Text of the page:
We’d barely gotten Tony settled when our younger son Zak and his wife Nicole arrived from Switzerland. We were *so* delighted to see them. We hadn’t seen Zak since the summer of 2014 and though we talk every week via FaceTime, we’d never met Nicole face-to-face before. We certainly weren’t disappointed. She is as beautiful inside as she is outside and we love her even more for having met her in person. Smokey the cat went particularly ga-ga over her. You’d think he *never* got any petting in this household, and the wretch let her comb out matts he wouldn’t let me touch, *and* he let her trim his nails. If it hadn’t been such a triumph I’d be jealous. HA! 

There had been no time for decorating the tree, buying presents other than some I’d bought during the summer - pickings were thin. Thankfully I had at least one small gift for everyone, and we’d gone grocery shopping so there was enough food to keep an elephant happy. 

It was all good, we talked and laughed and enjoyed each others’ company, despite the -35 temperature outside. 

Zak got busy and did a dozen or so small repairs to the place, fixed a leaky faucet, replaced a doorknob, fixed a closet door handle, installed a shelf to keep Hobbes from jumping behind the washing machine, painted the dresser in our bedroom, cutting an access hole in the back of the new sideboard so I can plug in the LED light strips, etc etc etc. So many excellent improvements! 

And Nicole, bless her heart. The Swiss are OCD about clean-clean-overdrive. Though my house was cleaned the day before by our housekeeper, Nicole tut-tutted over the amount of great-unwashed left behind, and dove in. When I expressed concern she grinned and said, “I *love* cleaning, I find it so relaxing!” Yeah, I sit zazen for that. Maybe I should try scrubbing baseboards. 

We had other guests as well, of a more temporary nature, people we love and don’t see enough. Then on Saturday evening, after a week, our little birds flew the nest. We FaceTimed today and they are slowly returning to a Swiss schedule. 

January 3rd marked my 72nd birthday. Ian did some grocery shopping for me and brought dinner. We had a lovely visit afterwards. I’m so proud of my sons and their integrity and their compassion for others.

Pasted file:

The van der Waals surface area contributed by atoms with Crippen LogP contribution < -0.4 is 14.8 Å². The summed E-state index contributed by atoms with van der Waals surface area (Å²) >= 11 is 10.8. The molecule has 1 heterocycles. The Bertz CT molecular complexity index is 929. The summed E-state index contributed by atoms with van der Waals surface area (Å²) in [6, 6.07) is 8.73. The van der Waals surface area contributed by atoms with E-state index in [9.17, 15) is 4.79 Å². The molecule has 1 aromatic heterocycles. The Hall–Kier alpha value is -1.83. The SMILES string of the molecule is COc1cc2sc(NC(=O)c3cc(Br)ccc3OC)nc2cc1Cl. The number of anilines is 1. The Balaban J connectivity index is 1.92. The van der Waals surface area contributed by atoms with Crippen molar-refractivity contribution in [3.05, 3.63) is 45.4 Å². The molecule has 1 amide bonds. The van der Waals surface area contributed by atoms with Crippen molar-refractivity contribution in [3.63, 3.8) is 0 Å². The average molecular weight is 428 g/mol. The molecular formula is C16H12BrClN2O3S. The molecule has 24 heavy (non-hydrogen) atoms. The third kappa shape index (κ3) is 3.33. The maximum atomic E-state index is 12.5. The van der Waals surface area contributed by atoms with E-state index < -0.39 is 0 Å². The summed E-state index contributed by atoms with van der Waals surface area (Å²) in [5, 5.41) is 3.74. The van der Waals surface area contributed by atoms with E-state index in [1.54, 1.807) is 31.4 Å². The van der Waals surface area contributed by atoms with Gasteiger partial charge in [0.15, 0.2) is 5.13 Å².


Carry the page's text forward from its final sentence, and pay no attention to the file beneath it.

Last night was interesting. I often have complex dreams, always in colour, but my dreams rarely include people I know. But last night I dreamed of all three of my siblings, all of whom have passed away. My brother Harrel was the 1st we lost, 20 years ago. My sister Ruby passed away in 2005 and my brother Hall in 2010. Last night all three came to me, at different times. I do hope it was just to say hello and not to tell me my time is up. My bottom didn’t hit the chair long enough to sort out and take my meds until 3:30 in the afternoon today. If I head off to parts unknown any time soon you’re going to have to find someone else to go without sleep, empty Tony’s commode, fix his favourite oatmeal in the morning, make his pills, yada yada. 

And try the Zen. It’ll help you cope. Just look for the books that are dog-eared or with pages falling out.  Awaken! Take heed. Do not squander your life.

Sunday, December 10, 2017

Tony's Hidden Talent

When my husband dove off the top step, did a graceful mid-air pirouette and landed on the ground with a thunk in the summer of 2008 I cried, “Are you alright?” 

“I’m fine,” he said, “but I’ve broken my leg.” And so he had, with gruesome efficiency.

Thus I discovered he has hidden talents as a diagnostician. When he falls he can immediately identify which of his 206 bones he has broken. Up until last Monday morning his tally was; a skull fracture, 11 bones in tibia/fibula/ankle, collarbone, arm just below the shoulder, arm just above the elbow, arm just below the elbow. When he fell and broke his arm below the elbow a few years back he ignored it until he’d brought in a wagon load of garden supplies. 

When I retired shortly after midnight last Monday am (i.e. a week ago) Himself was sawing logs in his bed, having turned in about 7:00 pm. I was so proud. (I’m trying to train myself to go to bed earlier than 2:00-3:00.)  I lay there sleepless for a while, my body a bit puzzled over being in bed quite so early. The last time I looked at the bedside clock it read 1:00, but then I dozed off. 

At 1:30 I was awakened by a huge crash. I lay there a couple of minutes, trying to figure out what it could possibly have been. Our upstairs neighbours dropping their sofa (or garden shed?). A bomb going off in the parkade two floors down, two cars colliding in the visitor’s lot out front? I half expected the fire alarm to start shrieking, and when it didn't I finally got up to see if I could see what he noise was. 

As soon as I walked into the kitchen I found “the bomb”, in the form of my husband, on the floor. “What are you doing down there,” I asked (rather stupidly in retrospect).  

Tony looked at me in exasperation. “I fell down,” he said. “I’m fine, but I think I’ve cracked my hip.” He was convinced he could get up by himself. How I’m not sure, as he can’t get up from the floor when he isn’t hurt, let alone when he is. I called 911. Two nice young EMTs arrived, picked him off the floor, got him on a gurney, waited while I changed from my PJs to jeans and a shirt, got on my coat and shoes and away we went. 

By 2:00 am we were in the Emergency Dept. of our nearby hospital. Over the next 15 hours he was examined in numerous ways, by a cadre of physicians from four different disciplines. All assured me behind hooded eyes that they knew “everything there is to know” about Tony's extremely rare disease. Two series of x-rays, a couple of CT Scans and three Orthopaedic consults later it was determined he needed surgery to mend his hip and femur, which were broken not across but split down the middle. He needed a long plate and screws to stabilize the split.